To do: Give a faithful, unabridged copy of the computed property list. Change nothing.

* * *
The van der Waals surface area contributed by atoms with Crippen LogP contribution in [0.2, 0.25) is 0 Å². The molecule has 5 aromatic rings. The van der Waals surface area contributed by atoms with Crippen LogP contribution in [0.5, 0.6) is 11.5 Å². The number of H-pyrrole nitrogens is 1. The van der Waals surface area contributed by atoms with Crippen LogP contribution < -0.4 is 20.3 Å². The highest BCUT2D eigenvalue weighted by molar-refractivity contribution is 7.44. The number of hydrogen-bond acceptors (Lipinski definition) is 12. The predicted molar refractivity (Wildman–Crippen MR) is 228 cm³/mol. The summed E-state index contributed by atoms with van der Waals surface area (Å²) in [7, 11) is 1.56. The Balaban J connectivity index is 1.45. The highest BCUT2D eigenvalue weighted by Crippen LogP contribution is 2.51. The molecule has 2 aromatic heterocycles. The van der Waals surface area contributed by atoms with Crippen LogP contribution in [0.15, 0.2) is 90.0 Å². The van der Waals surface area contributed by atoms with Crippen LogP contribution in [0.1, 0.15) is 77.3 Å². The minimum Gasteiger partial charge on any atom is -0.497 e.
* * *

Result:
The van der Waals surface area contributed by atoms with Crippen LogP contribution in [0.2, 0.25) is 0 Å². The molecule has 5 aromatic rings. The van der Waals surface area contributed by atoms with Crippen LogP contribution in [0.5, 0.6) is 11.5 Å². The number of H-pyrrole nitrogens is 1. The van der Waals surface area contributed by atoms with Crippen LogP contribution < -0.4 is 20.3 Å². The highest BCUT2D eigenvalue weighted by molar-refractivity contribution is 7.44. The number of hydrogen-bond acceptors (Lipinski definition) is 12. The predicted molar refractivity (Wildman–Crippen MR) is 228 cm³/mol. The summed E-state index contributed by atoms with van der Waals surface area (Å²) in [7, 11) is 1.56. The Balaban J connectivity index is 1.45. The highest BCUT2D eigenvalue weighted by Crippen LogP contribution is 2.51. The molecule has 2 aromatic heterocycles. The van der Waals surface area contributed by atoms with Crippen LogP contribution in [0.15, 0.2) is 90.0 Å². The van der Waals surface area contributed by atoms with Crippen LogP contribution in [0.1, 0.15) is 77.3 Å². The minimum Gasteiger partial charge on any atom is -0.497 e.